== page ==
- More from Axios' Sara Fischer: "For the new guard of wealthy West Coast titans, media is the new philanthropy. And legacy titles, rich with history and cachet, give newcomers access to the talent and infrastructure needed to build influence."
Anaplan, a San Francisco-based provider of business planning and performance management software, filed for a $100 million IPO.
- Why it's the BFD: Because it will be led by CFO Dave Morton, who joined Anaplan just days earlier; after only a one-month stint as Tesla's chief accounting officer. Former CFO Anup Singh "resigned for personal reasons" in July.
- Financials: Anaplan reports $47 million of net loss on $109 million in revenue for the first half of 2018 (vs. $16m on $78m for H1 17).
- ROI: It raised around $300 million in VC funding, most recently at a $1.4 billion valuation, from firms like Shasta Ventures (12.8% stake), Granite Ventures (12.1%), Meritech Capital (7.6%) and Premji Invest (7.4%).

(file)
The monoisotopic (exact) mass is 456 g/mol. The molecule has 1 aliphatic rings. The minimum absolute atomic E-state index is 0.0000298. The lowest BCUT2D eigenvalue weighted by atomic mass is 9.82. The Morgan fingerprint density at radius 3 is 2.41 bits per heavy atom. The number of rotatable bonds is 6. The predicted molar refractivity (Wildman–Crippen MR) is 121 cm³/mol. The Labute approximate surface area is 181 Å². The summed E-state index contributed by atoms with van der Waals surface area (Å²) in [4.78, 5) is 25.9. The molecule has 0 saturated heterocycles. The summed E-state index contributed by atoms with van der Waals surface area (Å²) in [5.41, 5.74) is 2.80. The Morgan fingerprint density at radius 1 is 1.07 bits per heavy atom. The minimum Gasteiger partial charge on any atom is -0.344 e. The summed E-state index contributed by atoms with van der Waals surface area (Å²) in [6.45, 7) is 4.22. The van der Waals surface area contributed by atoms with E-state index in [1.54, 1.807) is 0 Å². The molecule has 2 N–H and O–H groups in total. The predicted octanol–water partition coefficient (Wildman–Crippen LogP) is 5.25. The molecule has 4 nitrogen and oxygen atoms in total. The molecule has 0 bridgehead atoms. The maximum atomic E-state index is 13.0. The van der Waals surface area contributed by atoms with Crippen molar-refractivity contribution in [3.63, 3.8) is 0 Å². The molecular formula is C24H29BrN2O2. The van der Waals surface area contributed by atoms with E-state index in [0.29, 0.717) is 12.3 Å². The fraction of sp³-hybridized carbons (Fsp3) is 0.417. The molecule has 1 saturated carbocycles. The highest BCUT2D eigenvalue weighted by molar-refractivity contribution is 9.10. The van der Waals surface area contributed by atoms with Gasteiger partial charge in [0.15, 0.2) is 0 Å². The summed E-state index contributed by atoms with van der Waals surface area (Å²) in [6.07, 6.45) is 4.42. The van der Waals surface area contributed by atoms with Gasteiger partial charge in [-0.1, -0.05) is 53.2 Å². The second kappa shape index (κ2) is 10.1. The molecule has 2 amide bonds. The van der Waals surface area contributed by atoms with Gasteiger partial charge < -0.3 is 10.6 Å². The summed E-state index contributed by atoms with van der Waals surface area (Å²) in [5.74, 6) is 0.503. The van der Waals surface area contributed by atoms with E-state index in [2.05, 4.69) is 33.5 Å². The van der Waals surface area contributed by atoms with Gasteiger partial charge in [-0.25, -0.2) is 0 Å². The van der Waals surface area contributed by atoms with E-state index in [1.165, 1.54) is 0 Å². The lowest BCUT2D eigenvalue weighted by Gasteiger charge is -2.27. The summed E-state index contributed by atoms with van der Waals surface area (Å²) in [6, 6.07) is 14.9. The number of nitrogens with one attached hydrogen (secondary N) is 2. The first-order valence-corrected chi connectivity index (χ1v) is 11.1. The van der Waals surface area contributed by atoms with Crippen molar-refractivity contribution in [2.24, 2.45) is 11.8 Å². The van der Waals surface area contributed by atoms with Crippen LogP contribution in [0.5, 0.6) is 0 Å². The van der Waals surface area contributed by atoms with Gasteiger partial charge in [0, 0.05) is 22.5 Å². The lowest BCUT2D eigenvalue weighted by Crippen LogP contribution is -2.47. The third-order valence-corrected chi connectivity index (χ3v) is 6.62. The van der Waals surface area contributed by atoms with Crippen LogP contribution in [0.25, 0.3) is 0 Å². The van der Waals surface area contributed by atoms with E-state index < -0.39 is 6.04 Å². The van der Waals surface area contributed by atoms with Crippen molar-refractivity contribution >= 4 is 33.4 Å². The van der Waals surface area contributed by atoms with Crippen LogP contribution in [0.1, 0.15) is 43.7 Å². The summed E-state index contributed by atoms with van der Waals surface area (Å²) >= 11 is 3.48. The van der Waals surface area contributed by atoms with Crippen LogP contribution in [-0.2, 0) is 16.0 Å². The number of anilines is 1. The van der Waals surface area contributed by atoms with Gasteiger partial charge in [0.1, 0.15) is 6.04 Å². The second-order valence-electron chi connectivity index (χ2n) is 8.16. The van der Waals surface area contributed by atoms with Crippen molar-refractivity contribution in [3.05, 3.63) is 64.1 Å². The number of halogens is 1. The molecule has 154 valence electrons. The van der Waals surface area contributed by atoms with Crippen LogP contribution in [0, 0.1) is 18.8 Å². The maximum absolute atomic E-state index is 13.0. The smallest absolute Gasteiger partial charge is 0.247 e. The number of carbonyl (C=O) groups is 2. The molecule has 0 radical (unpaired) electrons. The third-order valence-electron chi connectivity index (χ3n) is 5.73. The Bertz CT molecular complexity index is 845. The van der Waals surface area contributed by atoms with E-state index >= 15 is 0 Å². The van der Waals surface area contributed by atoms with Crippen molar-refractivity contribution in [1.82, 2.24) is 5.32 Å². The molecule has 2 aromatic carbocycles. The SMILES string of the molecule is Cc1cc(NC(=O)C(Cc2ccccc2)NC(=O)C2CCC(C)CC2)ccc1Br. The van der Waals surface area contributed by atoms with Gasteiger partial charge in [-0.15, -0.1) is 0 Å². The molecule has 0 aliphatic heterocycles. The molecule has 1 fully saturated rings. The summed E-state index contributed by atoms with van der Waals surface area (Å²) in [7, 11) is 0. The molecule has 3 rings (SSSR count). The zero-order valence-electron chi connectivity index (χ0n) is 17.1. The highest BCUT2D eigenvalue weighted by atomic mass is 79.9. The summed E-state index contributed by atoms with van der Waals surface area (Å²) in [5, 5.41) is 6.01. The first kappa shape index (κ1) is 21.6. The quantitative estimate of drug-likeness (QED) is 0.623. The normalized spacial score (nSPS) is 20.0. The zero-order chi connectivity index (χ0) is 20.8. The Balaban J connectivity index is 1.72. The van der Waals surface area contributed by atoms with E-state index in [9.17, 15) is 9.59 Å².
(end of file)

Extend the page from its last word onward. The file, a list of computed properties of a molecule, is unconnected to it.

- Bottom line: "Anaplan competes against companies such as Oracle and SAP, as well as Adaptive Insights, [which] was acquired by Workday within days of its own expected IPO." — Alex Barinka, Bloomberg
Venture Capital Deals
• Freightos, a Hong Kong-based marketplace for logistics providers, raised $44.4 million in Series C funding. Singapore Exchange led, and was joined by return backers GE Ventures, ICV and Aleph. http://axios.link/GtTX
• LendInvest, a British P2P lending platform for property buyers, raised £30.5 million in Series C funding. Return backer Atomico led, and was joined by Bullhound and Tiger Management. http://axios.link/2SS6
🚑 XACT Robotics, an Israeli developer of a robotic surgery navigation and steering system for needle-puncture surgeries, raised $5 million in Series C funding. http://axios.link/vZcq
Private Equity Deals
• Blue Wolf Capital Partners merged portfolio companies Pearl Technologies and TGW, both providers of aftermarket consumables, into a single company renamed Edge Industrial Technologies.
• Fiat Chrysler is seeking new potential buyers for car parts company Magneti Marelli, believing an existing offer of around €5 billion from KKR to be too low. http://axios.link/7tgG
• Go-Jek, an Indonesian provider of ride-hail and other on-demand services, is in talks to raise at least $2 billion in new funding, which would be used for international expansion, per Bloomberg. Existing backers include Tencent and Warburg Pincus. http://axios.link/eOE7